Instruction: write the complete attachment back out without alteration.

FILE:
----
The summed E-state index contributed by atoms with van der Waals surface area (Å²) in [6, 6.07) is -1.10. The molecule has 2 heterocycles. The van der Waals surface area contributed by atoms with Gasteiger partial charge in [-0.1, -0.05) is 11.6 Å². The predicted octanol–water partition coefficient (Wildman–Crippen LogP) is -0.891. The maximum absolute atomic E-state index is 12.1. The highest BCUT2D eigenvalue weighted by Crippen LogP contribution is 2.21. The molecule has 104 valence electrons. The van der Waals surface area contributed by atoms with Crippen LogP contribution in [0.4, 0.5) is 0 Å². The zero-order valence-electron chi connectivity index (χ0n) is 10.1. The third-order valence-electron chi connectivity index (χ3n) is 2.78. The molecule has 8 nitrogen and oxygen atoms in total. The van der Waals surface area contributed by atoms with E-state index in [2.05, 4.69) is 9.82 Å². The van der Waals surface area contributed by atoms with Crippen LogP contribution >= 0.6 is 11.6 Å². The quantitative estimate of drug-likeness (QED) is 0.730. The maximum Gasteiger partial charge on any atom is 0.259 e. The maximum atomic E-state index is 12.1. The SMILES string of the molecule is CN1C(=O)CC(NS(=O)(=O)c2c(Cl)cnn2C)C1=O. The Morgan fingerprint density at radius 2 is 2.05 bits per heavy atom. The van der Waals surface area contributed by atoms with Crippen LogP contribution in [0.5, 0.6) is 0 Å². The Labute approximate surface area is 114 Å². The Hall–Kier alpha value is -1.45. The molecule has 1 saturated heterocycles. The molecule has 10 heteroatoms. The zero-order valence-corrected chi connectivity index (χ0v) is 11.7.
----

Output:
The summed E-state index contributed by atoms with van der Waals surface area (Å²) in [6, 6.07) is -1.10. The molecule has 2 heterocycles. The van der Waals surface area contributed by atoms with Gasteiger partial charge in [-0.1, -0.05) is 11.6 Å². The predicted octanol–water partition coefficient (Wildman–Crippen LogP) is -0.891. The maximum absolute atomic E-state index is 12.1. The highest BCUT2D eigenvalue weighted by Crippen LogP contribution is 2.21. The molecule has 104 valence electrons. The van der Waals surface area contributed by atoms with Crippen LogP contribution in [0.4, 0.5) is 0 Å². The zero-order valence-electron chi connectivity index (χ0n) is 10.1. The third-order valence-electron chi connectivity index (χ3n) is 2.78. The molecule has 8 nitrogen and oxygen atoms in total. The van der Waals surface area contributed by atoms with E-state index in [2.05, 4.69) is 9.82 Å². The van der Waals surface area contributed by atoms with Crippen LogP contribution >= 0.6 is 11.6 Å². The quantitative estimate of drug-likeness (QED) is 0.730. The maximum Gasteiger partial charge on any atom is 0.259 e. The maximum atomic E-state index is 12.1. The SMILES string of the molecule is CN1C(=O)CC(NS(=O)(=O)c2c(Cl)cnn2C)C1=O. The Morgan fingerprint density at radius 2 is 2.05 bits per heavy atom. The van der Waals surface area contributed by atoms with Crippen LogP contribution in [0.5, 0.6) is 0 Å². The Labute approximate surface area is 114 Å². The Hall–Kier alpha value is -1.45. The molecule has 1 saturated heterocycles. The molecule has 10 heteroatoms. The zero-order valence-corrected chi connectivity index (χ0v) is 11.7.